Krabbe disease needs to be differentially diagnosed with other neurodegenerative disorders including GM2 gangliosidoses (lysosomal lipid storage disorders caused by mutations in at least one of three recessive genes: HEXA, HEXB, and GM2A), Gaucher disease (a rare genetic disorder characterized by the deposition of glucocerebroside in cells of the macrophage-monocyte system, resulting in the deficiency of enzyme glucocerebrosidase), metachromatic leukodystrophy (progressive, inherited, and neurodegenerative disorders), and sphingomyelinase deficiency (Niemann-Pick disease (NPD) is a lipid storage disorder that results from the deficiency of enzyme, acid sphingomyelinase). X-linked adrenoleukodystrophy (X-ALD) (common among children between four and eight years, resulting in elevated plasma concentration of very-long-chain fatty acids (VLCFA)); Pelizaeus-Merzbacher disease (PMD) (affects the cortical white matter); and Alexander disease (affects the cortical white matter) should also be considered for differential diagnosis.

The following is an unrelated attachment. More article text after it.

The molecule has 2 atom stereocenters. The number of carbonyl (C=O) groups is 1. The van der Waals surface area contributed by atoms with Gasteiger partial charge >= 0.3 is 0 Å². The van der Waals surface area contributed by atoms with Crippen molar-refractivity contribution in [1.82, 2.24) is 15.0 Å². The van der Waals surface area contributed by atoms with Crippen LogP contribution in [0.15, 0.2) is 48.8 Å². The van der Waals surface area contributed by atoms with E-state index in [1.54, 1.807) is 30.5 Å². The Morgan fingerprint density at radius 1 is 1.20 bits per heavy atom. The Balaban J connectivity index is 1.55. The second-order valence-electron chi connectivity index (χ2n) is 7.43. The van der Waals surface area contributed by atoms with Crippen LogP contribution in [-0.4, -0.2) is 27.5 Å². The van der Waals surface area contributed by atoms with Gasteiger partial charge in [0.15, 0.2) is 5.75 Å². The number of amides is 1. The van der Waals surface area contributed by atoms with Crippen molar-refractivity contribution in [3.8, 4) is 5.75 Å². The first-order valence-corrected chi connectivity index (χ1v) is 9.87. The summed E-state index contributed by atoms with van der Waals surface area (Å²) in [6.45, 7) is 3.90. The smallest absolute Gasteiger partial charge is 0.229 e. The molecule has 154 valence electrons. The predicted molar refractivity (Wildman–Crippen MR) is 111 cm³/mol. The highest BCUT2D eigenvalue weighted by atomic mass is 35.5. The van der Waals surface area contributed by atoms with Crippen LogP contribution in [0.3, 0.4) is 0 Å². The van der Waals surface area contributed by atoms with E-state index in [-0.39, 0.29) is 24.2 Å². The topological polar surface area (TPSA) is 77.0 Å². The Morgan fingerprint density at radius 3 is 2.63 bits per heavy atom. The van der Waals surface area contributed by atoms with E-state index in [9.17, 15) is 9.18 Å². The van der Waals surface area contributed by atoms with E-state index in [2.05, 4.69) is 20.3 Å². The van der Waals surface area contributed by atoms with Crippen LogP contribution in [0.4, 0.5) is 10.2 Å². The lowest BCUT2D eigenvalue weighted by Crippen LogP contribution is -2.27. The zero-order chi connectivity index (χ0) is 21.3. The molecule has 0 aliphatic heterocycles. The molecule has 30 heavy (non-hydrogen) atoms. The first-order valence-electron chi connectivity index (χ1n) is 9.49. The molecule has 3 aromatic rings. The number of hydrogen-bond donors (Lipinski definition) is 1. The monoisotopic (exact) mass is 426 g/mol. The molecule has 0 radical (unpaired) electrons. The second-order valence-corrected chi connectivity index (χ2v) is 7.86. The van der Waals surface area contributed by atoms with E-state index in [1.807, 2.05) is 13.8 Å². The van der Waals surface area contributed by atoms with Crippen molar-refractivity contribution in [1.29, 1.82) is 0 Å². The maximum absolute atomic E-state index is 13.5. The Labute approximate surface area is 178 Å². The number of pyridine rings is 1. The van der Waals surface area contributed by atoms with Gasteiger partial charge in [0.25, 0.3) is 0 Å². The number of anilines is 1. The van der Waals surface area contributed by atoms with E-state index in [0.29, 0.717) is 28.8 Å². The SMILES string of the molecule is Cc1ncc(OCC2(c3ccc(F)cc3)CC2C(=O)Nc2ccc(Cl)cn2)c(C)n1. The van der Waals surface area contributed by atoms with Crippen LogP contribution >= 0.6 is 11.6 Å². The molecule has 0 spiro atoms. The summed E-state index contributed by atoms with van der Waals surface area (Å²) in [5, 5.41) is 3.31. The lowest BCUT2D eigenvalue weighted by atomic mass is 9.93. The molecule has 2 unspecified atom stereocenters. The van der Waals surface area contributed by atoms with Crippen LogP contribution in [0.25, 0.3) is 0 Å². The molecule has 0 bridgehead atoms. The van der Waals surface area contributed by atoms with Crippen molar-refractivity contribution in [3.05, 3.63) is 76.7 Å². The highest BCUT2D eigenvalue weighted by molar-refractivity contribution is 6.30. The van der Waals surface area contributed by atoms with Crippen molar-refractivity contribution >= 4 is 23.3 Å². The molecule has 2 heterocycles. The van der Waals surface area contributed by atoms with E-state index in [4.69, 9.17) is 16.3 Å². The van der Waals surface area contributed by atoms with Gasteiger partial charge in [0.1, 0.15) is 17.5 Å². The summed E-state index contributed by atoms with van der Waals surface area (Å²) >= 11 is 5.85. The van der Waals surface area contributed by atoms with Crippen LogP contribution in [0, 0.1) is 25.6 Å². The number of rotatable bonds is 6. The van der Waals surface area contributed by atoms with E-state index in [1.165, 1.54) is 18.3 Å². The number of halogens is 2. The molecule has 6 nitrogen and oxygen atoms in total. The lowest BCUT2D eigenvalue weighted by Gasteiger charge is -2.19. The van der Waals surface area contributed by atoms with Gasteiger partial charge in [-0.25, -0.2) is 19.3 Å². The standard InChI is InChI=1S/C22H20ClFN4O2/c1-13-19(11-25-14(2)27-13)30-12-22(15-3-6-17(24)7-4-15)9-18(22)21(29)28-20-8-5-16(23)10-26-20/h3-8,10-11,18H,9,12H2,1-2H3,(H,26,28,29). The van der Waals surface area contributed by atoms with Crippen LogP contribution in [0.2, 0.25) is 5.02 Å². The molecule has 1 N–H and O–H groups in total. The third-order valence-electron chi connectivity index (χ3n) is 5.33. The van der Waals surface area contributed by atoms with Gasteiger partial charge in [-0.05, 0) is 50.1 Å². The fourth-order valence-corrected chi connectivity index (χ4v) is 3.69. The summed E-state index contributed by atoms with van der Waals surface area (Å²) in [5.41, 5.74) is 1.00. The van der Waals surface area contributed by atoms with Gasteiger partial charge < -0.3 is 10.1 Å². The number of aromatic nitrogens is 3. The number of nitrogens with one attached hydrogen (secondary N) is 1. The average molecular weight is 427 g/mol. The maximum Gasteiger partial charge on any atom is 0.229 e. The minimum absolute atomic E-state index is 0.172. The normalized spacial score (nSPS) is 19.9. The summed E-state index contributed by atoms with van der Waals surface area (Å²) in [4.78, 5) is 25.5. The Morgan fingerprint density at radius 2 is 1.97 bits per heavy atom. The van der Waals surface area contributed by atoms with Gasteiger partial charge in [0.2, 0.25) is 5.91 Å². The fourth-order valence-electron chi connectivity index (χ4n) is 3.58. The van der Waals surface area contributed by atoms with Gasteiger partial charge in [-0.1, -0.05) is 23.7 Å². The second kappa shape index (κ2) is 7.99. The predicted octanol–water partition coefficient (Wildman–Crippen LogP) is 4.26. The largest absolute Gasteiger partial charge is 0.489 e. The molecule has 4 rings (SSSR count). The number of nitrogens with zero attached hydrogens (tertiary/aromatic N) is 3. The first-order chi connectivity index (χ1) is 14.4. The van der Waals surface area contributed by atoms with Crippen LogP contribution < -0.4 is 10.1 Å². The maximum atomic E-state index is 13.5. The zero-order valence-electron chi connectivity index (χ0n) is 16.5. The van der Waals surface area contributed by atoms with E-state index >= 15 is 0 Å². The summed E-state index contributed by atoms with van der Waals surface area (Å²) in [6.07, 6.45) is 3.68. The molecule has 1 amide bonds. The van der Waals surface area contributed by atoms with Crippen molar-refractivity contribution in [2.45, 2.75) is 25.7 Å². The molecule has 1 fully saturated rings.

Although hematopoietic stem cell transplantation (HSCT) is seen as a potential treatment for Krabbe disease, previous research has observed that there is a varying degree of benefit with HSCT. Significant benefit of HSCT was noted in patients who were asymptomatic or mildly symptomatic and when transplanted within the first month of life, signifying the importance of diagnosis as early as possible after birth. Other treatment modalities being tried to treat Krabbe disease include enzyme replacement therapy, targeting inflammatory markers, gene therapy, and neural stem cell transplantation. Considering the fact that the patient was already showing neurological manifestations including quadriplegia, he was closely monitored and necessary medical care was provided.

Conclusions